Shibin Francis: Ottakomban is for a mass audience
The screenwriter addresses the recent controversy that plagued Kaduva and Ottakomban, the upcoming films of Prithviraj and Suresh Gopi, respectively
The recent announcements of a new Prithviraj film (Kaduva) and a Suresh Gopi film (Ottakomban) have created a fair amount of confusion among fans of both superstars. The situation is unusual in that both films supposedly feature a character of the same name.
By releasing the title poster, the makers of Ottakomban have indicated that they are going ahead with their film. Suresh Gopi, while unveiling it, stated that Ottakomban is a different film. Now screenwriter Shibin Francis, for whom it is his fourth project, has finally decided to clear the air on his creation, in this exclusive chat with Cinema Express.
Let’s start with how the script idea originated.
As a person born and brought up in Pala, I am comfortable doing movies set in that backdrop. It is one of the reasons why Comrade In America also had a Pala setting. It has also been my dream to do a complete action-oriented ‘achayan’ film that caters to a mass audience. Films of veterans like Dennis Joseph have always inspired me. Ottakkomban is the outcome of that long-cherished dream.
Are your story and screenplay based on a real-life figure?
Ottakkomban is a product of imagination. The story, screenplay, and even mannerisms of the characters are entirely fictional. We have never claimed that it has any connection with a real-life person. And we have informed the court the same. During the controversy, their allegation at the court was that we stole their story and screenplay. Although it could create confusion among people for a brief period, we knew the allegation was absolutely false and baseless, and hence we didn’t react to it. We were sure that the truth would come out eventually. Suresh Gopi and Tomichan (producer) rooted for us as they knew we were right. If there remains any confusion regarding the other film, only the real-life Kuruvachan can take a call.
Since there is another film coming out with supposedly the same character, naturally, the ‘chicken or egg’ question arises. Suresh Gopi recently mentioned that both are different screenplays.
Suresh Gopi is right. Both Kaduva and Ottakkomban are two different stories and screenplays. The makers of Kaduva had produced their registered script at the court. After examining it, we had informed the court that our story, and its screenplay, bear no resemblance to their work. So there is no room for such confusion. When the two films reach theatres, let the audience give the final verdict. I can wait for that response.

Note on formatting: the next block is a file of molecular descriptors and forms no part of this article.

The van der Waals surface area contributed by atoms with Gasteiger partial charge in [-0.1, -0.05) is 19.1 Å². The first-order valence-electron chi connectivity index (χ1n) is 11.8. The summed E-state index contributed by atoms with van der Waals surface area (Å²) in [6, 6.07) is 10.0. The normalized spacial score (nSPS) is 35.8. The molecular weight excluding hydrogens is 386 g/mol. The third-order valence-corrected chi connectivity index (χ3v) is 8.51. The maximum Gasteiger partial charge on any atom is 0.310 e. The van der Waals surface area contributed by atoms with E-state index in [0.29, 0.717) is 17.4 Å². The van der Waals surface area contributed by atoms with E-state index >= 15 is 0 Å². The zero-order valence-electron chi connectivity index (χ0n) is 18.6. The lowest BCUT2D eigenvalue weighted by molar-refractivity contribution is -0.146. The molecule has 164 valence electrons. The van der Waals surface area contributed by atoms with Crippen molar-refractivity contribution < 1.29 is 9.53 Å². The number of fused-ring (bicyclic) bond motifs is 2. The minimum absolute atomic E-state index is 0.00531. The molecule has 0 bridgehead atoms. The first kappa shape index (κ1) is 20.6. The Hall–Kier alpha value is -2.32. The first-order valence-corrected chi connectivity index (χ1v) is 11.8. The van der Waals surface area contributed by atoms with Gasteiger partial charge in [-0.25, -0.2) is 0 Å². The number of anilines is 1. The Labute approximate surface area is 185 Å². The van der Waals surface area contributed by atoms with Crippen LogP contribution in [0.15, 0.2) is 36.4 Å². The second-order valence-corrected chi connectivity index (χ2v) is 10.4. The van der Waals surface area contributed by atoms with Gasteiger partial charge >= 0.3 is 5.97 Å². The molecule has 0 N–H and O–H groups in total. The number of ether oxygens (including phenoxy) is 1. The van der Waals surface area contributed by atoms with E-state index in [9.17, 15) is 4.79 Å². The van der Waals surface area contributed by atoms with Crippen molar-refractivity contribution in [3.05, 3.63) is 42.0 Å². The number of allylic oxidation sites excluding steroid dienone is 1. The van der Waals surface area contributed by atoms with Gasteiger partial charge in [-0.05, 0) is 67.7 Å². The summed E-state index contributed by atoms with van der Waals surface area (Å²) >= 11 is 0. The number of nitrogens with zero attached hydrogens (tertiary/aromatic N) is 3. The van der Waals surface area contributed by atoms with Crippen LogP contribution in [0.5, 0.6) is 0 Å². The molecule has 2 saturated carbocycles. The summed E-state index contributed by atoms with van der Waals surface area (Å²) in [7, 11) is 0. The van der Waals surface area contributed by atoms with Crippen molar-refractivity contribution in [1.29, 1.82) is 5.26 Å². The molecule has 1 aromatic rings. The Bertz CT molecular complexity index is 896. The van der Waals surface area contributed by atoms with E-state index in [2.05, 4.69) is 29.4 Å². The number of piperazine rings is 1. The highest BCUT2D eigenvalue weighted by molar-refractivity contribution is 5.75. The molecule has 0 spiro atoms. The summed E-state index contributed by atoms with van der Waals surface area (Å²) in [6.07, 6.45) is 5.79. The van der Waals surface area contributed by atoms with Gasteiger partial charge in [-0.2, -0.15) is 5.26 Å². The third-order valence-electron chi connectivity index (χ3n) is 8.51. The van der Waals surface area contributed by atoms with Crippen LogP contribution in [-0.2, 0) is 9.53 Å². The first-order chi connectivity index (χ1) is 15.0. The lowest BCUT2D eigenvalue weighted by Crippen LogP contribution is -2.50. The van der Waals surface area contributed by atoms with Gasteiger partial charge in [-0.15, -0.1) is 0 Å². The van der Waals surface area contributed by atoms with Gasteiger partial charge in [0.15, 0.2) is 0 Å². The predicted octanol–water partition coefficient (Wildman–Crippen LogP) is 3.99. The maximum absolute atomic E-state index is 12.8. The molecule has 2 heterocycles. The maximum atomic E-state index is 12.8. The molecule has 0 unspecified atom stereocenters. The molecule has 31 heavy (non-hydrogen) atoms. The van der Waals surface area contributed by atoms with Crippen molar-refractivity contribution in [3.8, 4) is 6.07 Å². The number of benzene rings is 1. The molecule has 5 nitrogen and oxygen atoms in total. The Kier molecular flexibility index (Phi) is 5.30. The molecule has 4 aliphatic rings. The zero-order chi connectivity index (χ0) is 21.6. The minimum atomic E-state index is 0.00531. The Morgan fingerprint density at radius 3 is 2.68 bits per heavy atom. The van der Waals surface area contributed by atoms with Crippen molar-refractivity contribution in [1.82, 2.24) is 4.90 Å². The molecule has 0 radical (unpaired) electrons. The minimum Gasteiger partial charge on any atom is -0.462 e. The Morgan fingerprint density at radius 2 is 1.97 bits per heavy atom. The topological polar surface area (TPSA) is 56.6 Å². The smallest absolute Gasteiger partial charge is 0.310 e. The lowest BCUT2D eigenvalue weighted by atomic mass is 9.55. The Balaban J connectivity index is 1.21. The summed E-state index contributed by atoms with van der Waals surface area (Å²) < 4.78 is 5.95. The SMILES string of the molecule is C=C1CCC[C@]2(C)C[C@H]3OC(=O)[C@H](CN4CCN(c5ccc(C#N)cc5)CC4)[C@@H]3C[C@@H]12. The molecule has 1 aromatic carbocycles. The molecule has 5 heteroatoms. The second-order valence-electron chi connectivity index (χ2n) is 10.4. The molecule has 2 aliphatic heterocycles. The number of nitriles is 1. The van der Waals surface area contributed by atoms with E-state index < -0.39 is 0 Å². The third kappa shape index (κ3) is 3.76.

Both teams have claimed ownership of the central character’s name. But Renji Panicker also said it was he who originally came up with that character name and added that anyone could use it. Is it possible for two films to proceed with the same character name, but different stories?
There is no harm in using the same name for a character if the stories are different. Take the case of movies based on Variyamkunnath Kunjahammed Haji. Four directors have announced projects based on that character. Are they going to call their lead character by a different name? One may justify it by saying that those movies are biopics. What about character names like Sethumadhavan or Balachandran? Can anybody claim them? If we look back, we can see that both Mohanlal and Mammootty have appeared as characters named Sethumadhavan in different films. Many other actors too have used that name.
When it comes to ‘Kaduvakunnel Kuruvachan’, Renji Panicker has claimed that he was the first to thought up that particular name and usage, and further stated that anyone could use it. In such a circumstance, the claim made by the makers of Kaduva is ethically wrong. It would have made some sense at least if that specific name was their thought first. We respect the court injunction order that makes us refrain from using that particular name until the final disposal of the case.
Your last film Underworld didn’t work as expected at the box office, but it has its share of fans. Do you feel that there are no takers for such slow-paced, mood-oriented films? Is Ottakomban an attempt to reach out to a relatively wider audience?
Answering your first question, I don’t feel that slow-paced, mood-oriented movies have no takers. Such films have always been a part of our industry. A recent example is Maayanadhi, which was well-received. Unfortunately, Underworld had a different fate. It received a lukewarm response in theatres. However, after its release on an OTT platform, many have called me saying they liked it. Every film has a fate which we cannot predict. Whatever its fate, Underworld will always remain close to my heart. Looking back, I feel glad to know that a group of people liked Underworld.
As for Ottakkomban, it is for a mass audience. The kind of response we got when we released the motion poster on Suresh Gopi’s birthday reveals what Malayalis have been missing from him. They have always liked to see him in such roles.